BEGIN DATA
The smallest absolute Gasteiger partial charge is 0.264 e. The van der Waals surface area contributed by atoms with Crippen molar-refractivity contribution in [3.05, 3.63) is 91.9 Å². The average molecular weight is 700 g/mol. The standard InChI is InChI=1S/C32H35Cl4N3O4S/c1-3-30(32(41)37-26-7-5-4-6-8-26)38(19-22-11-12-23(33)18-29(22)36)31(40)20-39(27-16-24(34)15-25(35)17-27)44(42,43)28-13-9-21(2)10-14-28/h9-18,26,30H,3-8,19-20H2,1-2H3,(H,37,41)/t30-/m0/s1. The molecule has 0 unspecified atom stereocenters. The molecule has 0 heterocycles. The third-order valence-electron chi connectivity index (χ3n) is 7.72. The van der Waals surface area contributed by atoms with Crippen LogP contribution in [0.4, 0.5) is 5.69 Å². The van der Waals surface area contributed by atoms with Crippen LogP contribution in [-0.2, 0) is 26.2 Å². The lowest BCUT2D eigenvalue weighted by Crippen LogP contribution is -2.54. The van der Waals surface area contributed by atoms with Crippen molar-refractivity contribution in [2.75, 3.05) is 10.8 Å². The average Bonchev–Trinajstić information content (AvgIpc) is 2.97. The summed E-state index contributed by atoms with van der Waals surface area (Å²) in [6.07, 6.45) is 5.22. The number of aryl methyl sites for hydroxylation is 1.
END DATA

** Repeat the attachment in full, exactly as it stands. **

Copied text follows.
The smallest absolute Gasteiger partial charge is 0.264 e. The van der Waals surface area contributed by atoms with Crippen molar-refractivity contribution in [3.05, 3.63) is 91.9 Å². The average molecular weight is 700 g/mol. The standard InChI is InChI=1S/C32H35Cl4N3O4S/c1-3-30(32(41)37-26-7-5-4-6-8-26)38(19-22-11-12-23(33)18-29(22)36)31(40)20-39(27-16-24(34)15-25(35)17-27)44(42,43)28-13-9-21(2)10-14-28/h9-18,26,30H,3-8,19-20H2,1-2H3,(H,37,41)/t30-/m0/s1. The molecule has 0 unspecified atom stereocenters. The molecule has 0 heterocycles. The third-order valence-electron chi connectivity index (χ3n) is 7.72. The van der Waals surface area contributed by atoms with Crippen LogP contribution in [0.4, 0.5) is 5.69 Å². The van der Waals surface area contributed by atoms with Crippen LogP contribution in [-0.2, 0) is 26.2 Å². The lowest BCUT2D eigenvalue weighted by Crippen LogP contribution is -2.54. The van der Waals surface area contributed by atoms with Crippen molar-refractivity contribution in [2.75, 3.05) is 10.8 Å². The average Bonchev–Trinajstić information content (AvgIpc) is 2.97. The summed E-state index contributed by atoms with van der Waals surface area (Å²) in [6.07, 6.45) is 5.22. The number of aryl methyl sites for hydroxylation is 1.